One way to handle the current economic crisis that is turning into a political one is to focus efforts with the aim of making a breakthrough in raising the country’s oil output.
Despite the fact that Sudan has lost most of its known oil reserves following the separation of South Sudan back in 2011, but clearly there is enough oil reserves to warrant some aggressive approach. The key word is “known”, yet there is enough signs of oil and gas finds in most parts of Sudan, where only some 25 percent of its land has been subjected to exploration.
A case in a point is Block-6, which was originally part of the mammoth concession given to US company Chevron back in the 1970s. Following a rebel attack on one of its camp, Chevron suspended its activities citing security concerns. That standoff continued through four regimes: the latest part of Nimeiry regime, then the transitional period led by Gen. Swar Al-Dahab and through the multi-party system led by then Prime Minister Sadig El-Mahdi up to early days when the Ingaz regime took over.
The new regime led by President Omar Al-Bashir was keen on making a breakthrough and pressured Chevron either to resume operation or its concession licence will be revoked. To buy some time, Chevron opted first as gesture to relinquish 25 percent of its concession area. The government took this area, renamed it B-6 and was given to the Chinese CNPC. Later CNPC relinquished also part of that concession area, which was renamed B-17. Both concession are currently producing and in fact B-6 seems to be one of the most promising blocks that awaits sizeable investments to realize its potential.
Additionally and years after the separation of South Sudan, some settlement has been achieved in joint operation areas. For instance part of B-3&7, which was mainly located in South Sudan, but part of it in White Nile state in Sudan. And that is what became known as Al-Rawat oil field, 80 km south-west of Kosti and is scheduled to go on-stream during this quarter. The field, which was originally slated to start pumping 2500 barrels per day (bpd) is now planned to raise its production to 7,000 bpd. Thanks to the additional discoveries that raised reserves in the field by more 66 million barrels on the top of the 90 million known proven reserves. This is yet another sign of oil reserves potential, not known before.
Along this line came the settlement of B-2(B), now belongs to Sudan and seems to be quite promising as a Swiss company has pledged to provide funding up to $200 million to bring this field on-stream.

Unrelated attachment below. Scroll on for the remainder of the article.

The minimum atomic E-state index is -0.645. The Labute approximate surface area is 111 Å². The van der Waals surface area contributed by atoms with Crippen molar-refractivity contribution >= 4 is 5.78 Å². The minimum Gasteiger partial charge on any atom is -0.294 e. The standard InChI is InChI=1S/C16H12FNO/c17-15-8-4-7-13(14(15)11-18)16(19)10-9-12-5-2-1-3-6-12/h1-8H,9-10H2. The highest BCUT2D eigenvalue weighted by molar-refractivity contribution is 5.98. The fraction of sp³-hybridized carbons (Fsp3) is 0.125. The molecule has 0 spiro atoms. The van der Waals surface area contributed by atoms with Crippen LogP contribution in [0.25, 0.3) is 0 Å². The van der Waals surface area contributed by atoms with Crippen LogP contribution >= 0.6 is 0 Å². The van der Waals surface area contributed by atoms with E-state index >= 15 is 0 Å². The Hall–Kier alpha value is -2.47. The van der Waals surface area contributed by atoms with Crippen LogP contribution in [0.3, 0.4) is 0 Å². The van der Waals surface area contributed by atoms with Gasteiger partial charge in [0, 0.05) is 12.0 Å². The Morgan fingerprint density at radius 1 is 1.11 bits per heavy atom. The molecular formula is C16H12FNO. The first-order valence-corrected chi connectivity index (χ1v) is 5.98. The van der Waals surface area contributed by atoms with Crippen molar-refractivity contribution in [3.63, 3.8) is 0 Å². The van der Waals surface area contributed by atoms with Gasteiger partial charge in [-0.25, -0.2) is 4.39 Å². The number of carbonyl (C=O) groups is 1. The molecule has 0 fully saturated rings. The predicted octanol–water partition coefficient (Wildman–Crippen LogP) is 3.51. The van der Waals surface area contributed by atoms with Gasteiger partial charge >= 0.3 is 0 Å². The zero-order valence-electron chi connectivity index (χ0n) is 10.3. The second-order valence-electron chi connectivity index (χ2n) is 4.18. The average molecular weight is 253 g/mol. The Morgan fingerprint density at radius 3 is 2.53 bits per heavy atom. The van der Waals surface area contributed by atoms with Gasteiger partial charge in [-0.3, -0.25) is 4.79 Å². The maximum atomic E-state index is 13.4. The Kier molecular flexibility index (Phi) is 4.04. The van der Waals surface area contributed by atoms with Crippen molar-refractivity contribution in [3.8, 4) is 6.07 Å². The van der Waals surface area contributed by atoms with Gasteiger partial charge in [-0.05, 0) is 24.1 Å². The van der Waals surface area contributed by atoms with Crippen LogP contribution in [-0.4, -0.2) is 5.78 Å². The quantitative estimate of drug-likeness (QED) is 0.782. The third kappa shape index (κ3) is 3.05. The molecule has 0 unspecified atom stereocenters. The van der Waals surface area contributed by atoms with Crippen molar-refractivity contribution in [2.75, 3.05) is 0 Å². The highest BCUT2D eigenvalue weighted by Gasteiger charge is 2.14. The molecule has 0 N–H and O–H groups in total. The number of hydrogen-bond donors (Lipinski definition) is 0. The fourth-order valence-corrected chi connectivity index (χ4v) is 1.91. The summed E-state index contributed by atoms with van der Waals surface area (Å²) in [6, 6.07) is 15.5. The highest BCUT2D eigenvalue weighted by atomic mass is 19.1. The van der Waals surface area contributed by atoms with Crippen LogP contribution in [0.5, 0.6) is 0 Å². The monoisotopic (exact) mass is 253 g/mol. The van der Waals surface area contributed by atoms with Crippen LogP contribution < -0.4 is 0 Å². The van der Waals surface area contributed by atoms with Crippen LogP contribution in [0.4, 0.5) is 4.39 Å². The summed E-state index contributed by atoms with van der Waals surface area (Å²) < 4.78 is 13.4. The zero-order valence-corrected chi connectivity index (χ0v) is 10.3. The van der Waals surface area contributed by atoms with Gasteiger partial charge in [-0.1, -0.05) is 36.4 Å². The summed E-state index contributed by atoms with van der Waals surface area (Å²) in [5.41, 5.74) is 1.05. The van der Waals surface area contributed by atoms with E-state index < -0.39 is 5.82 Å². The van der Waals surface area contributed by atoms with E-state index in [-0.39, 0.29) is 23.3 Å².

In fact the short lived, decade-long oil bonanza on Sudan relied to a large extent on Chevron discoveries and its technical data. For reasons to do with their own strategy, the Asian companies like CNPC, Indian Oil and Gas and Malaysian Petronas decided to utilize the existing discoveries without venturing into something new. That became clear when they opted not to join into new bids for new blocks.
However, one of the significant achievements of the oil bonanza decade is that it provided a chance for Sudanese staff to have first-hand experience in various areas of the oil industry. That expertise was deployed effectively in Al-Rawat oil field resulting in more discoveries and an upgrade of engineering designs to accommodate the new discoveries.
Despite the foot dragging of Asian companies that used to work in Sudan, it is evidently clear that there are good signs of promising oil potential in Gezira, the northern west part of Sudan, in addition to natural gas in the Red Sea, but to make a breakthrough in these area there is a need for huge investments, able multinational companies with track record.
That brings the issue back to politics and the need to turn the current unilateral ceasefires into permanent ones to create a conducive environment for foreign investments. Interesting enough a number of promising oil potential areas like B-6 extend between Kordofan and Darfur states that are awaiting sustainable peace.
In addition to taking measures in this area, more is needed in terms of political will and utilizing of diplomatic relation for the sake of making a breakthrough. More important is to make use of the rich experience of the decade-long oil bonanza and see how to avoid the Dutch Disease from cropping again.
E N D